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Council debates need for more gas stations

By Staff | Oct 3, 2017

Members of the Cape Coral City Council would love nothing more than to offer high-paying jobs to its residents. The problem is finding a way to get there.

That debate came to life Monday night during its regular meeting at City Hall when a quasi-judicial hearing was held regarding the proposed construction of a convenience store/gas station and tire store on Pine Island Road.

Councilmember Jim Burch was of the camp that the more the land is subdivided for gas stations and not large companies, the less chance small companies will come, since it’s harder to put parcels together.

“We continue to subdivide for Race-Tracs. We are losing opportunities to build malls or huge facilities when we subdivide one acre instead of five or 10,” Burch said.

Councilmember Richard Leon disagreed, saying after Hurricane Irma, it brought to life the fact there are far too few gas stations.

“I’m tired of hearing about how we can’t have them. We need gas stations and we need that type of infrastructure after Irma,” Leon said. “I want big business here, but we need to take baby steps.”

As far as them being “low-paying” jobs, Councilmember Rick Williams had a different take: Don’t worry about the kid behind the counter.

“Have you seen what managers, assistant managers, franchise owners and truck drivers make?” Williams said. “We want high-paying jobs and these are.”

The gas station measure passed 7-1, with Burch the lone dissenting vote.

In other business, Williams asked the council to reconsider the vote last week on the city entering the Property Assessment Clean Energy (PACE) program. He said that although he supported the program, he wanted to take time to research further before committing to it.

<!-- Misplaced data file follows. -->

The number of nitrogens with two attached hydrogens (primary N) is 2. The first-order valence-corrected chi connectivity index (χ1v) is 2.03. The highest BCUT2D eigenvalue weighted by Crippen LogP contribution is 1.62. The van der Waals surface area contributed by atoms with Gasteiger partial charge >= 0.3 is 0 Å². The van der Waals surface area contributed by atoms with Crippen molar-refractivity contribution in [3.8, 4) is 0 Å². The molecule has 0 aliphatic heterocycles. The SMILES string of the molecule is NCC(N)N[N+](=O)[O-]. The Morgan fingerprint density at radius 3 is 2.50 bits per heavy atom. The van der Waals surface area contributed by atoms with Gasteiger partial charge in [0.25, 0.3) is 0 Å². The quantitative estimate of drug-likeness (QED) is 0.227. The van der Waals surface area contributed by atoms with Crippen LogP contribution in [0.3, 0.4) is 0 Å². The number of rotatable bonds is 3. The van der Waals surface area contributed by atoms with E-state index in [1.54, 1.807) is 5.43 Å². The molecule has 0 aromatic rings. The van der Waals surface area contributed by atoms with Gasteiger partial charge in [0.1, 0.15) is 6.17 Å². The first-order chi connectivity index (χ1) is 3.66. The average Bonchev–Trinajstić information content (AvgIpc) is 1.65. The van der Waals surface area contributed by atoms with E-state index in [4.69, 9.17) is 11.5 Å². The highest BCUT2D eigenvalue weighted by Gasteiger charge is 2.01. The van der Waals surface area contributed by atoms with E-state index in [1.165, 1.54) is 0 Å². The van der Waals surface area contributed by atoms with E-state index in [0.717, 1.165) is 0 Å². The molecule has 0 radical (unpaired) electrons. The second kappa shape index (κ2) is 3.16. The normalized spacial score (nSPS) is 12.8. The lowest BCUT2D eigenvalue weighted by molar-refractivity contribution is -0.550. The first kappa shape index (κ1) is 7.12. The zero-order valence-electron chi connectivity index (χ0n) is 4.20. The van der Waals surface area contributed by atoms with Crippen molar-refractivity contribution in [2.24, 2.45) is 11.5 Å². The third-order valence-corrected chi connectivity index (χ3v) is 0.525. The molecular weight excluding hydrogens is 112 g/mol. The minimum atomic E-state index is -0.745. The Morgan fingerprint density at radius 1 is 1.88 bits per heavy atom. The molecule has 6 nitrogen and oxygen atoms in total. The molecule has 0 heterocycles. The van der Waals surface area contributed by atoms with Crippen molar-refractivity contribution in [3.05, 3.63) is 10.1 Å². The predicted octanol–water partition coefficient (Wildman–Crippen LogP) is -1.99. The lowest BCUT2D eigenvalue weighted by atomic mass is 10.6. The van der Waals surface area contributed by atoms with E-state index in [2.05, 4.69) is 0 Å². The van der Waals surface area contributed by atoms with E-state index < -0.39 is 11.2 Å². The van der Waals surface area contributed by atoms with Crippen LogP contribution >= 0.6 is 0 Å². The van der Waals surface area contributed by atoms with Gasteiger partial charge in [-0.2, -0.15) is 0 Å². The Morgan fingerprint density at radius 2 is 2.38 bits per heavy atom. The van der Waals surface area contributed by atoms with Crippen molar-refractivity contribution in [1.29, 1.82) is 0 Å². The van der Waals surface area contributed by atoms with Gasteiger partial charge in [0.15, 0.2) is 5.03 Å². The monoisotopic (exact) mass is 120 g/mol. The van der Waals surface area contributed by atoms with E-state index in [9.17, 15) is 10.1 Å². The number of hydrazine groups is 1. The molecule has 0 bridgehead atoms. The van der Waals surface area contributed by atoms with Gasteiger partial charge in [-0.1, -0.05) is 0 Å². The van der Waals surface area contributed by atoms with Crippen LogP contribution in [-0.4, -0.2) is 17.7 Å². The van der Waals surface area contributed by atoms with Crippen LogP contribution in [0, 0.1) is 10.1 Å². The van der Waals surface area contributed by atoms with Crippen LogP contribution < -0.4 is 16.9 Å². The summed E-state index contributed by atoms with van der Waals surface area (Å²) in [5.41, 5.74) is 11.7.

The idea was that PACE could help provide contractors to build a seawall, as well as provide loans to pay off the project. It could be used by any resident or business owner for any purpose, from seawalls to install solar power.

Williams was concerned the program wouldn’t be used for seawalls, and that one third-party provider was already being investigated.

City Manager John Szerlag called the plan “another arrow in the quiver” of options for homeowners, something that can be used if insurance, cash, or a small business or bank loan is not an option.

This again gave the feeling that the program could be rife with predatory loans that those who entered the program would be unable to pay. Williams said this could be a setting for what happened nearly a decade ago.

“The world fell apart in 2009 because of this, people being given loans that they couldn’t pay. Let’s look at this and bring it back when we have more information,” Williams said.

Mayor Marni Sawicki, who was the lone council member to vote against the program last week, citing a fear of predatory lending, discounted the notion this time, saying potential customers have other options, and withdrew her second on the motion, which allowed the proposal to die.

Also, the city council voted to appoint Pam Austin to the audit committee, replacing Maureen Buice, who took a job with the city.